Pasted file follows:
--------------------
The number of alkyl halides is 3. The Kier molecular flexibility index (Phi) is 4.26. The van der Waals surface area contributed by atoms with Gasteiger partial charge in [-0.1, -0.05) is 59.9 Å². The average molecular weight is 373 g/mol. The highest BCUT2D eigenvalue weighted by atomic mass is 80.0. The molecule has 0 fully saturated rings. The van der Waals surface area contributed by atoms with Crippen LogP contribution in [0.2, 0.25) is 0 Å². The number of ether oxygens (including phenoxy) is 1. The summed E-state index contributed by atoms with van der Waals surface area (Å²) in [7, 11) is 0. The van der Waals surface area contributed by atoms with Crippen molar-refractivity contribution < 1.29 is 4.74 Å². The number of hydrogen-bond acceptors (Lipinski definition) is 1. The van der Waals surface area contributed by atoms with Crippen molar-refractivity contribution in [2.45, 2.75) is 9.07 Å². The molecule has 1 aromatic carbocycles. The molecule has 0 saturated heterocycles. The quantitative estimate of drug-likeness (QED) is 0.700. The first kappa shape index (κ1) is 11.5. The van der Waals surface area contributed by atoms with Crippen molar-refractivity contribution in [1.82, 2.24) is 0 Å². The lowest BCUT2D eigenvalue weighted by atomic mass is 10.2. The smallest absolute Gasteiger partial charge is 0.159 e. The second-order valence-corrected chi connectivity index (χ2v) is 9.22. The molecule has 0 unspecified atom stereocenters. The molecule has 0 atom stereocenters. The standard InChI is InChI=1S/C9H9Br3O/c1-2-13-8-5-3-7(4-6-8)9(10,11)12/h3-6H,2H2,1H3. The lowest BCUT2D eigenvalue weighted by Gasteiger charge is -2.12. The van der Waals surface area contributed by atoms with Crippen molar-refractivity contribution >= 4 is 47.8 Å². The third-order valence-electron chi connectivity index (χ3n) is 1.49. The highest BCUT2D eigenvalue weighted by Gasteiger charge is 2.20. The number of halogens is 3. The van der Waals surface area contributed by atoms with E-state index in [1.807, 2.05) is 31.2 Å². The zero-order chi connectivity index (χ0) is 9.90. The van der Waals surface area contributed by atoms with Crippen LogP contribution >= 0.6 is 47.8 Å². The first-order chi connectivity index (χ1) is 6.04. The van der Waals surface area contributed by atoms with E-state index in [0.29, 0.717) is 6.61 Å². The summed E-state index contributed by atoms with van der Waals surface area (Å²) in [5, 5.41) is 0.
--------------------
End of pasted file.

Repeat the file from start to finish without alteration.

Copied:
The number of alkyl halides is 3. The Kier molecular flexibility index (Phi) is 4.26. The van der Waals surface area contributed by atoms with Gasteiger partial charge in [-0.1, -0.05) is 59.9 Å². The average molecular weight is 373 g/mol. The highest BCUT2D eigenvalue weighted by atomic mass is 80.0. The molecule has 0 fully saturated rings. The van der Waals surface area contributed by atoms with Crippen LogP contribution in [0.2, 0.25) is 0 Å². The number of ether oxygens (including phenoxy) is 1. The summed E-state index contributed by atoms with van der Waals surface area (Å²) in [7, 11) is 0. The van der Waals surface area contributed by atoms with Crippen molar-refractivity contribution < 1.29 is 4.74 Å². The number of hydrogen-bond acceptors (Lipinski definition) is 1. The van der Waals surface area contributed by atoms with Crippen molar-refractivity contribution in [2.45, 2.75) is 9.07 Å². The molecule has 1 aromatic carbocycles. The molecule has 0 saturated heterocycles. The quantitative estimate of drug-likeness (QED) is 0.700. The first kappa shape index (κ1) is 11.5. The van der Waals surface area contributed by atoms with Crippen molar-refractivity contribution in [1.82, 2.24) is 0 Å². The lowest BCUT2D eigenvalue weighted by atomic mass is 10.2. The smallest absolute Gasteiger partial charge is 0.159 e. The second-order valence-corrected chi connectivity index (χ2v) is 9.22. The molecule has 0 unspecified atom stereocenters. The molecule has 0 atom stereocenters. The standard InChI is InChI=1S/C9H9Br3O/c1-2-13-8-5-3-7(4-6-8)9(10,11)12/h3-6H,2H2,1H3. The lowest BCUT2D eigenvalue weighted by Gasteiger charge is -2.12. The van der Waals surface area contributed by atoms with Crippen molar-refractivity contribution >= 4 is 47.8 Å². The third-order valence-electron chi connectivity index (χ3n) is 1.49. The highest BCUT2D eigenvalue weighted by Gasteiger charge is 2.20. The number of halogens is 3. The van der Waals surface area contributed by atoms with E-state index in [1.807, 2.05) is 31.2 Å². The zero-order chi connectivity index (χ0) is 9.90. The van der Waals surface area contributed by atoms with Crippen LogP contribution >= 0.6 is 47.8 Å². The first-order chi connectivity index (χ1) is 6.04. The van der Waals surface area contributed by atoms with E-state index in [0.29, 0.717) is 6.61 Å². The summed E-state index contributed by atoms with van der Waals surface area (Å²) in [5, 5.41) is 0.